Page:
First-party data collection tools are poised to become essential in overcoming the challenges posed by the loss of third-party cookies. Third-party cookies, which track users' online behavior across different websites, are becoming less effective due to increasing privacy regulations and browser updates that restrict their usage.

First-party data refers to information collected directly from users by a website or platform they interact with. This data is highly valuable because it is willingly shared by users and is typically more accurate and reliable than third-party data.

"Remember when every website added the “accept cookies” button to their site? Now think about something like that, but demanding your email or phone number."

To overcome the limitations of third-party cookies, organizations are focusing on harnessing their own first-party data to improve their audience targeting and tracking.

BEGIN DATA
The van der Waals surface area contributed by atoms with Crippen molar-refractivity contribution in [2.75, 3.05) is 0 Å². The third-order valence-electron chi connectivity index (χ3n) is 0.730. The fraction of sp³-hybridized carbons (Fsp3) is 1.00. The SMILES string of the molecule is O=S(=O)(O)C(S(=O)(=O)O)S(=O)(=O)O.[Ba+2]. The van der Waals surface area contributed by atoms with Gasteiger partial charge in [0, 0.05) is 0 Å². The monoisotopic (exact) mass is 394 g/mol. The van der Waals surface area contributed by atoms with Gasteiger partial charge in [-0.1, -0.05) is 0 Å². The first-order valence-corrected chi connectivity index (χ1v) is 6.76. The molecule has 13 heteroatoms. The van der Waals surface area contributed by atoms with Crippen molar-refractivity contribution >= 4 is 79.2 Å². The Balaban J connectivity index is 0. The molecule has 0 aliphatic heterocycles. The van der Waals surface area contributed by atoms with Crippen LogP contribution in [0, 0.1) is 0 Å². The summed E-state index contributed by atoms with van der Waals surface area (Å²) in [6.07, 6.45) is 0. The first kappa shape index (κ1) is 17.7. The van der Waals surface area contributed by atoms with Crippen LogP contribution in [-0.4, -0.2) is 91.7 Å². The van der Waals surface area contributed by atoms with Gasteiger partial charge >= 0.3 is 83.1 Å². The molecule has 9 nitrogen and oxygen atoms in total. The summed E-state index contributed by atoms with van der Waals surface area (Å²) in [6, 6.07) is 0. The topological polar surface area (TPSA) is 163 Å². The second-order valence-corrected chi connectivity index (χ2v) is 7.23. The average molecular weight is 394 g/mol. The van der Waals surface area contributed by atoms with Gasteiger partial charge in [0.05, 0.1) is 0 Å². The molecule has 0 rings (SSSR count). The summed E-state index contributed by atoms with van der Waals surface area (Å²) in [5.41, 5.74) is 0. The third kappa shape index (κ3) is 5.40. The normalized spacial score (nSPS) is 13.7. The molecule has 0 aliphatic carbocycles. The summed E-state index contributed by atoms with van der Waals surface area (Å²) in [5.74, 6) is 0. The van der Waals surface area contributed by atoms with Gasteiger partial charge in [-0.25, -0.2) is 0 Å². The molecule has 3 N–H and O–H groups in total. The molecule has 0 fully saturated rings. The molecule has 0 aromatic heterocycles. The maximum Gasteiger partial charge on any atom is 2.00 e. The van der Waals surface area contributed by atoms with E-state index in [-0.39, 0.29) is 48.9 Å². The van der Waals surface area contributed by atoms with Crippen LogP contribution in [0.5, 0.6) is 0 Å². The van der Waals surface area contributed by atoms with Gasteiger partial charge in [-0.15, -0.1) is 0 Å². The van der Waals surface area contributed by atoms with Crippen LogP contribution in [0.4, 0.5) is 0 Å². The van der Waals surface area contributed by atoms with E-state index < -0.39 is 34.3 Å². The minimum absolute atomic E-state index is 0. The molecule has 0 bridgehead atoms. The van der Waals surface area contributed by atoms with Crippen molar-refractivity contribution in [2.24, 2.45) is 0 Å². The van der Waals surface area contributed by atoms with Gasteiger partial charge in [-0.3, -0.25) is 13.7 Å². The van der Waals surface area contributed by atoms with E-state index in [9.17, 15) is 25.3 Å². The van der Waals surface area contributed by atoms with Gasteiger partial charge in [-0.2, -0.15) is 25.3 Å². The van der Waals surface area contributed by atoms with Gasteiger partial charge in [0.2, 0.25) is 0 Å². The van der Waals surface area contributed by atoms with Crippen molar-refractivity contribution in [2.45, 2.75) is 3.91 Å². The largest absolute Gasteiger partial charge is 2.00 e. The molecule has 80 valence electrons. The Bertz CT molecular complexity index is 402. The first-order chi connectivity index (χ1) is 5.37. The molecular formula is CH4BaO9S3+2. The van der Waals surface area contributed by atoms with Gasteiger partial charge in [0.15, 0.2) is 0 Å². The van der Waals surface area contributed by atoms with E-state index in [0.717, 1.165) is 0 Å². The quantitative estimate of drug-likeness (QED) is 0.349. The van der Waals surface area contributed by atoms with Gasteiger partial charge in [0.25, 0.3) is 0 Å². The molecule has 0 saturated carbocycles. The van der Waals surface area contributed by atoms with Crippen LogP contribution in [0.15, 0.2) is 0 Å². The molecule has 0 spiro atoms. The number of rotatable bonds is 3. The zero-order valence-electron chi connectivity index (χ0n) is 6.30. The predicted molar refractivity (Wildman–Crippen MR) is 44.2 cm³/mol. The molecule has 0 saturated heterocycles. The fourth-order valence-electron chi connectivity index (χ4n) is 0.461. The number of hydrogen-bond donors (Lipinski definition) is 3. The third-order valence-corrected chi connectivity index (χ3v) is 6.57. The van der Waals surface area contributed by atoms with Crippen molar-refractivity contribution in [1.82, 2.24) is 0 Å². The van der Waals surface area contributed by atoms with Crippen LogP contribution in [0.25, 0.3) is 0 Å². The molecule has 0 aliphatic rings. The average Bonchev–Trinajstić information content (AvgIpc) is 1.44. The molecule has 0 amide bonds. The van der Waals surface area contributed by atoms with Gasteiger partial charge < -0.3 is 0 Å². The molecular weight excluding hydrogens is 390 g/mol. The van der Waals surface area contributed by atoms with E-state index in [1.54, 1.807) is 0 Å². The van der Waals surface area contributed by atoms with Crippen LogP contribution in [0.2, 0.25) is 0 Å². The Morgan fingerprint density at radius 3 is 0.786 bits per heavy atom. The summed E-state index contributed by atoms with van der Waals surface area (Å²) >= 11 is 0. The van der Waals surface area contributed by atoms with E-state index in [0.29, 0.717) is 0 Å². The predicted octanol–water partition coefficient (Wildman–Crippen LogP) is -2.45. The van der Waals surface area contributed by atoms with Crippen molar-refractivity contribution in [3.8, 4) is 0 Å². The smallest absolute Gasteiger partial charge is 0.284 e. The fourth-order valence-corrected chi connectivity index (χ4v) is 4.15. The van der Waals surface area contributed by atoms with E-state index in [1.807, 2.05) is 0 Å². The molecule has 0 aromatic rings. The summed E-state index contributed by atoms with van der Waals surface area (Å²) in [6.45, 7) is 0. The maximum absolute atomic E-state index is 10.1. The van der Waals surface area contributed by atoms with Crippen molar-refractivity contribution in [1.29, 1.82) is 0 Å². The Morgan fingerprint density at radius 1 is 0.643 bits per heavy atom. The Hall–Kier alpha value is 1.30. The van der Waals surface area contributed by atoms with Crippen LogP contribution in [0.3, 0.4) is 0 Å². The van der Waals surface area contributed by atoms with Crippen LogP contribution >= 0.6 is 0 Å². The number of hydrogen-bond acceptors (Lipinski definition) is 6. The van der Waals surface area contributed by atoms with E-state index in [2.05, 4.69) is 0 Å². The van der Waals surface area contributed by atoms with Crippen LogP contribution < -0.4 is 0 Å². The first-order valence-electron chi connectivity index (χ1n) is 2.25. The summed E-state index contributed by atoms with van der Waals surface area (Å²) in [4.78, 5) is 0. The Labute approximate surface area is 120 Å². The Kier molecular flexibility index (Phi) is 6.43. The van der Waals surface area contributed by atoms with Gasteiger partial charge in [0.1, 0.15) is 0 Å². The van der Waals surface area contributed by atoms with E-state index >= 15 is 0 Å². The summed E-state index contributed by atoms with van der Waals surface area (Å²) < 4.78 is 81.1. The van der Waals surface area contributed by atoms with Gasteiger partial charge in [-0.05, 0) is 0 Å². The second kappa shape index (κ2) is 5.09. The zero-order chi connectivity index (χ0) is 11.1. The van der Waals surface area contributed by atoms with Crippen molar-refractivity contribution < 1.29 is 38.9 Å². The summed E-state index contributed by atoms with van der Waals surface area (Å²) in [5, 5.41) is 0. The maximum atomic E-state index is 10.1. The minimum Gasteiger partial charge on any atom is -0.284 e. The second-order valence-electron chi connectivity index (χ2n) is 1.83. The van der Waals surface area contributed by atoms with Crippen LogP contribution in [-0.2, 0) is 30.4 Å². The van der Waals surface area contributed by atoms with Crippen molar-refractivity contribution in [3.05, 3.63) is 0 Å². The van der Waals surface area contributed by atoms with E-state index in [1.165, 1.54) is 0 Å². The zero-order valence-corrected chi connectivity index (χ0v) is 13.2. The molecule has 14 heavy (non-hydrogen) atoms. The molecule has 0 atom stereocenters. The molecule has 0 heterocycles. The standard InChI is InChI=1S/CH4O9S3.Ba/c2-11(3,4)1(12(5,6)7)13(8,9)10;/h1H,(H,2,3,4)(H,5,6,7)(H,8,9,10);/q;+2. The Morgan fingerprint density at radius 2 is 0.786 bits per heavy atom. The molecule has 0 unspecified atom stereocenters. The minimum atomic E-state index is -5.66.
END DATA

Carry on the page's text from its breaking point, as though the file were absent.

3. The Shopping Experience WITHOUT Third-Party Cookies: What Will Change?

Key Takeaway #3. Without third-party cookies—wishlists, abandoned cart data, browsing history & more will become obsolete.

The loss of third-party cookies will have significant implications for various aspects of online retail and user tracking.

As discussed, cookies help give the internet and browsers memory about their users to serve up more personalized and engaging online experiences.

In this chart, we break down how user's tracking data will be impacted with the deprecation of cookies:

4. How Does Tracking Work for First-Party Data vs. Third-Party Data?

Key Takeaway #4. Data tracking, transparency & data ownership will be the MOST impacted by third-party cookie changes.

Until recent changes were forced from Apple and Google, the vast majority of the internet relied on third-party data for targeting and tracking.

What is third-party data? Here's a simple explanation. Imagine you're trying to keep track of how many miles you walk every day. Instead of using your own pedometer, you ask a friend to count your steps and tell you the total each day. In this scenario, your friend's data is the "third party data." You're relying on their information to know how much you've walked.